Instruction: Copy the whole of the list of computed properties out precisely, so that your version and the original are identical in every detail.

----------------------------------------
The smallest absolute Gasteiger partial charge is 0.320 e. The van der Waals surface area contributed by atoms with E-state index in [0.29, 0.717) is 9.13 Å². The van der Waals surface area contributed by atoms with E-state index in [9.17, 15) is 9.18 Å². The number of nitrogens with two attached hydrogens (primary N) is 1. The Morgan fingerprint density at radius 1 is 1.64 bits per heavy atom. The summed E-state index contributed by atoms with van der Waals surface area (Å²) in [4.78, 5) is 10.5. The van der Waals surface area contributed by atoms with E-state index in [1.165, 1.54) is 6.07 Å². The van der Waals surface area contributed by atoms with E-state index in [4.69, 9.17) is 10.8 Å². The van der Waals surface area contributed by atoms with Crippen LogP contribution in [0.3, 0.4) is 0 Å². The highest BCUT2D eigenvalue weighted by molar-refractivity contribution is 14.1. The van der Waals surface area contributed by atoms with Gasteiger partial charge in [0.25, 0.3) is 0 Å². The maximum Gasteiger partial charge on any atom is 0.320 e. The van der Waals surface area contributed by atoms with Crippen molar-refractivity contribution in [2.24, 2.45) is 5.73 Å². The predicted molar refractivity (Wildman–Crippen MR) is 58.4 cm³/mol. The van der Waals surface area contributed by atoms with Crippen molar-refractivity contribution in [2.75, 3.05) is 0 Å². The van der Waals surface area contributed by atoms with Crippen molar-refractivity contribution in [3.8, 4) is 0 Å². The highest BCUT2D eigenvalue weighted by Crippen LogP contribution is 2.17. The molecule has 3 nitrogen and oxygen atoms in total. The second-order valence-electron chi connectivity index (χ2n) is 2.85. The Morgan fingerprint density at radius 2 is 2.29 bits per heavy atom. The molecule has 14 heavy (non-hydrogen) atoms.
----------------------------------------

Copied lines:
The smallest absolute Gasteiger partial charge is 0.320 e. The van der Waals surface area contributed by atoms with E-state index in [0.29, 0.717) is 9.13 Å². The van der Waals surface area contributed by atoms with E-state index in [9.17, 15) is 9.18 Å². The number of nitrogens with two attached hydrogens (primary N) is 1. The Morgan fingerprint density at radius 1 is 1.64 bits per heavy atom. The summed E-state index contributed by atoms with van der Waals surface area (Å²) in [4.78, 5) is 10.5. The van der Waals surface area contributed by atoms with E-state index in [1.165, 1.54) is 6.07 Å². The van der Waals surface area contributed by atoms with E-state index in [4.69, 9.17) is 10.8 Å². The van der Waals surface area contributed by atoms with Crippen LogP contribution in [0.3, 0.4) is 0 Å². The highest BCUT2D eigenvalue weighted by molar-refractivity contribution is 14.1. The van der Waals surface area contributed by atoms with Gasteiger partial charge in [0.25, 0.3) is 0 Å². The maximum Gasteiger partial charge on any atom is 0.320 e. The van der Waals surface area contributed by atoms with Crippen molar-refractivity contribution in [2.24, 2.45) is 5.73 Å². The predicted molar refractivity (Wildman–Crippen MR) is 58.4 cm³/mol. The van der Waals surface area contributed by atoms with Crippen molar-refractivity contribution in [2.75, 3.05) is 0 Å². The van der Waals surface area contributed by atoms with Crippen molar-refractivity contribution in [3.8, 4) is 0 Å². The highest BCUT2D eigenvalue weighted by Crippen LogP contribution is 2.17. The molecule has 3 nitrogen and oxygen atoms in total. The second-order valence-electron chi connectivity index (χ2n) is 2.85. The Morgan fingerprint density at radius 2 is 2.29 bits per heavy atom. The molecule has 14 heavy (non-hydrogen) atoms.